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Q: distance waves can travel based on frequency ( Answered 5 out of 5 stars,   3 Comments )
Subject: distance waves can travel based on frequency
Category: Science > Physics
Asked by: simrangambhir-ga
List Price: $10.00
Posted: 10 Oct 2006 06:58 PDT
Expires: 09 Nov 2006 05:58 PST
Question ID: 772249

Will a wave with a higher frequency (or higher amplitude) travel further? 

eg. As you go away from a radio base station that might be emitting
radio waves at differenct frequencies, which ones are likely to be
clearly till further away and why?
Subject: Re: distance waves can travel based on frequency
Answered By: sublime1-ga on 10 Oct 2006 15:20 PDT
Rated:5 out of 5 stars

I was an electronics technician in the US Navy.

First, frequency is independent of amplitude. Frequency has
to do with the distance between sequential crests of a sine
wave. The greater the distance, the lower the frequency.
Amplitude has to do with the heighth of the waveform.

See this Google search for images and sites on sine waves:

Amplitude has to do with the signal strength, which has an
effect on distance in that, the stronger the signal, the
further it can travel.

Given two signals of equal strength and different frequencies,
lower frequencies travel further than higher ones. AM radio
signals, in the range of 520 to 1,710 KHz, can often be picked
up at distances of 100-300 miles, while FM frequencies of 
88 MHz to 108 MHz are limited to what's known as line-of-
sight transmission, topping out at around 50-60 miles, at
best. Khz = thousands of Hertz, or cycles per second, and
Mhz = millions of Hertz (Hz), so the high end of the AM
frequency band, 1,710 Khz = 1.71 Mhz, vs the 88-108 Mhz
range of the FM band.

Note that AM and FM differ in the type of modulation they
use, but this is irrelevant to the distance which the signal
can travel based on frequency. The frequency and strength of
the transmitted signal, which is called the 'carrier wave',
is what determines the distance of propagation. AM and FM
differ in that the music or voice content is added to the
carrier wave by modulating (varying) the amplitude or the
frequency of the transmission wave with the audio signal.
AM uses amplitude modulation, and FM uses frequency. The
quality of the audio resulting from frequency modulation
is much better than that resulting from amplitude modulation,
so that AM audio is, by definition, not as clear as FM audio,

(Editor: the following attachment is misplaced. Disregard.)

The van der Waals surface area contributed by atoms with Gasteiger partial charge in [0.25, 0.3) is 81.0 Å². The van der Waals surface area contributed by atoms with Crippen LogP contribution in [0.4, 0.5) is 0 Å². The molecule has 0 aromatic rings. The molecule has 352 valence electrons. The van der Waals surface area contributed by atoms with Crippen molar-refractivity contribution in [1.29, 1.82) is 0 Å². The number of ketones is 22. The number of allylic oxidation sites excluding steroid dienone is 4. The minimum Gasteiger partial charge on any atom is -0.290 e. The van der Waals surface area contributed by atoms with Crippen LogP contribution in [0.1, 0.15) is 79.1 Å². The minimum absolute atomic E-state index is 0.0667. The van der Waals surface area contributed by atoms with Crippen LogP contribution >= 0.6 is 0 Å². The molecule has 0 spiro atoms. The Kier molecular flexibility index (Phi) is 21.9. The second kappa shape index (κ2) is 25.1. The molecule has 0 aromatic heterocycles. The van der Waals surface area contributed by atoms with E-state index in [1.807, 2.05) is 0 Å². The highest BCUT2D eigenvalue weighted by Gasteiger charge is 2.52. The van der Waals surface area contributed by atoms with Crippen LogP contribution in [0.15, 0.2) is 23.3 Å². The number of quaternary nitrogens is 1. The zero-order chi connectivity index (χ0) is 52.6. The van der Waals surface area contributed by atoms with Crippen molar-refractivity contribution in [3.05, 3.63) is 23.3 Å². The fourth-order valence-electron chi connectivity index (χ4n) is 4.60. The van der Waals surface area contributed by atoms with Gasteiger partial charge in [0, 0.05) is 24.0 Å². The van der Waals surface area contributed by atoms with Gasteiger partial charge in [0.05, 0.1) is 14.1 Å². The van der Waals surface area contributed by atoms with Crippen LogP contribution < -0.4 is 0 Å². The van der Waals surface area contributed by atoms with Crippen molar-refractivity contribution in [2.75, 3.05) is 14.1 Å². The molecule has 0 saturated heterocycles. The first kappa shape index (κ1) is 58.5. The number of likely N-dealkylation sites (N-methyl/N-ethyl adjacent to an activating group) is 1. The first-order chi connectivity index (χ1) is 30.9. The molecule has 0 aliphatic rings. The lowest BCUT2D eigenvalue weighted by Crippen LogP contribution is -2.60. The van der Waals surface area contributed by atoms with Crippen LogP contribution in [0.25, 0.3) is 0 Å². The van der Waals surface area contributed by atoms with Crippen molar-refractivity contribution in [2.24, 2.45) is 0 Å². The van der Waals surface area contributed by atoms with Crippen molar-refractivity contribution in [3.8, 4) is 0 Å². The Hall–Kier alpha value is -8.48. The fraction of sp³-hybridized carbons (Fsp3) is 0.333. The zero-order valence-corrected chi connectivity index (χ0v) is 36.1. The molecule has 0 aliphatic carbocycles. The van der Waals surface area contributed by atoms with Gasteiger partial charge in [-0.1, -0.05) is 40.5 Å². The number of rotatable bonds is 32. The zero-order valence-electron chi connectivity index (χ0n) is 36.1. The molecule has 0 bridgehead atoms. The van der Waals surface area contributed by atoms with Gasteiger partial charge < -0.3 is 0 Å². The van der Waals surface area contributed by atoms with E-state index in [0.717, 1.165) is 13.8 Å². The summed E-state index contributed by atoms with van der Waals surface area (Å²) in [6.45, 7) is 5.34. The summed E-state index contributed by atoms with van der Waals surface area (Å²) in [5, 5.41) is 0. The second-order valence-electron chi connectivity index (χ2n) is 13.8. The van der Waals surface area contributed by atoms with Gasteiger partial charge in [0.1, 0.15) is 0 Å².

but this difference is due to the form of modulation, and 
not the frequency of the carrier. 

Given two AM signals of equal strength and different 
frequencies, the lower frequency will travel further and
have greater clarity at equal distances from the respective
transmitters. The same would hold two for two FM signals
of different frequencies and equal strength.

Also note that higher frequencies tend to form a more
'coherent' signal, like a flashlight vs a lantern, which
make them tend to travel only in a straight line, or 
line-of-sight. Lower frequencies travel in what's called
a 'ground wave' during the day, and a 'skywave' at night,
allowing them to travel around the curvature of the earth,
while higher frequencies cannot.

A discussion on the Wikipedia page about AM radio notes:

"Medium wave and short wave radio signals act differently
 during daytime and nighttime. During the day, AM signals
 travel by groundwave, diffracting around the curve of the
 earth over a distance up to a few hundred miles (or
 kilometers) from the signal transmitter. However, after
 sunset, changes in the ionosphere cause AM signals to
 travel by skywave, enabling AM radio stations to be heard
 much farther from their point of origin than is normal
 during the day."

This page from the Great Yarmouth Radio Club notes:

"The ground wave follows the curvature of the Earth and its
 range does not depend upon the height of the antenna. However,
 the range does depend upon the transmitter power and also upon
 the operating frequency. Low frequencies travel further than
 high frequencies. Thus under ideal low noise conditions (noon,
 during winter), it is possible to communicate over distances of
 about 500 nautical miles at 2 MHz by using a 100 W transmitter.
 At 8 MHz, under the same conditions and using the same transmitter
 power, the maximum range is reduced to about 150 nautical miles.

 Note that ground wave propagation is much less efficient over
 land than it is over sea because of the much lower conductivity
 of the ground and other factors. Consequently, ranges over land
 are greatly reduced.

 Ground wave communications vary daily and with the seasons.
 Greatest communication ranges are achieved during the daytime
 in winter because background noise levels are lowest during
 these hours."


Additional information may be found from further exploration
of the links provided above, as well as those resulting from
the Google searches outlined below.

Searches done, via Google:

"frequencies travel further"

sine wave

am frequency band
simrangambhir-ga rated this answer:5 out of 5 stars and gave an additional tip of: $10.00
An absolutely brilliant answer - very insightful. Thankyou very much.

Subject: Re: distance waves can travel based on frequency
From: sublime1-ga on 10 Oct 2006 18:36 PDT

Thanks very much for the 5 stars, the high praise, and the tip!

Subject: Re: distance waves can travel based on frequency
From: stanmartin1952-ga on 10 Oct 2006 21:37 PDT
A 2.4 ghz portable phone travels further than a 900 mhz phone. I don't
think one rule applies everywhere.
Subject: Re: distance waves can travel based on frequency
From: sorwin-ga on 13 Oct 2006 14:52 PDT
I doubt if one rule applies anywhere.  A radio wave can be transmitted
right across the solar system.  Radio waves are received from other

So how does this depend upon the frequencies ?

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